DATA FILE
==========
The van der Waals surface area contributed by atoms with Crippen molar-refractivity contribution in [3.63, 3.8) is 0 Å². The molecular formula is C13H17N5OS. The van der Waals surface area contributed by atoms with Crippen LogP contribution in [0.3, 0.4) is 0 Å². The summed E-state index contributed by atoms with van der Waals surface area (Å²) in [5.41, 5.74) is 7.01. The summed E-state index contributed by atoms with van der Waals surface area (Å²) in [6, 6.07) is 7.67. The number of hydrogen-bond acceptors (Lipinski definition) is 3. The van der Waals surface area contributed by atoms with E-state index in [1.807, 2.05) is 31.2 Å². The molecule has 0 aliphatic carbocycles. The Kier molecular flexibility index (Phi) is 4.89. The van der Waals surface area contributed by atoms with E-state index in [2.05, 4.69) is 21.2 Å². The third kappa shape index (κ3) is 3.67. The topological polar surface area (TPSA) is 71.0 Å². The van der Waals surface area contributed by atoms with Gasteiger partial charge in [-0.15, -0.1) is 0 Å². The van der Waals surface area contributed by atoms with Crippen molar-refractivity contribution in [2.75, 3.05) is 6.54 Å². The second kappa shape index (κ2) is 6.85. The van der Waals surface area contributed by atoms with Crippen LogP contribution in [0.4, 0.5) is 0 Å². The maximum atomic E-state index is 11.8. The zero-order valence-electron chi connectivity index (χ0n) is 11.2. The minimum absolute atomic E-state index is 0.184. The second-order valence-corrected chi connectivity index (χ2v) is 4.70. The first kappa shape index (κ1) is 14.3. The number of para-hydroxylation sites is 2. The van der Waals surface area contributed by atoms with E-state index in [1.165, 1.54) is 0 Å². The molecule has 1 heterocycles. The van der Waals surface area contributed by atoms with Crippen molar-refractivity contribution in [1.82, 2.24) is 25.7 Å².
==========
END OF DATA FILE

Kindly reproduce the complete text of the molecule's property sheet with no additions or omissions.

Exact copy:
The van der Waals surface area contributed by atoms with Crippen molar-refractivity contribution in [3.63, 3.8) is 0 Å². The molecular formula is C13H17N5OS. The van der Waals surface area contributed by atoms with Crippen LogP contribution in [0.3, 0.4) is 0 Å². The summed E-state index contributed by atoms with van der Waals surface area (Å²) in [5.41, 5.74) is 7.01. The summed E-state index contributed by atoms with van der Waals surface area (Å²) in [6, 6.07) is 7.67. The number of hydrogen-bond acceptors (Lipinski definition) is 3. The van der Waals surface area contributed by atoms with E-state index in [1.807, 2.05) is 31.2 Å². The molecule has 0 aliphatic carbocycles. The Kier molecular flexibility index (Phi) is 4.89. The van der Waals surface area contributed by atoms with E-state index in [2.05, 4.69) is 21.2 Å². The third kappa shape index (κ3) is 3.67. The topological polar surface area (TPSA) is 71.0 Å². The van der Waals surface area contributed by atoms with Gasteiger partial charge in [-0.15, -0.1) is 0 Å². The van der Waals surface area contributed by atoms with Crippen molar-refractivity contribution in [2.75, 3.05) is 6.54 Å². The second kappa shape index (κ2) is 6.85. The van der Waals surface area contributed by atoms with Crippen LogP contribution in [0.4, 0.5) is 0 Å². The maximum atomic E-state index is 11.8. The zero-order valence-electron chi connectivity index (χ0n) is 11.2. The minimum absolute atomic E-state index is 0.184. The second-order valence-corrected chi connectivity index (χ2v) is 4.70. The first kappa shape index (κ1) is 14.3. The number of para-hydroxylation sites is 2. The van der Waals surface area contributed by atoms with E-state index in [1.165, 1.54) is 0 Å². The molecule has 1 heterocycles. The van der Waals surface area contributed by atoms with Crippen molar-refractivity contribution in [1.82, 2.24) is 25.7 Å².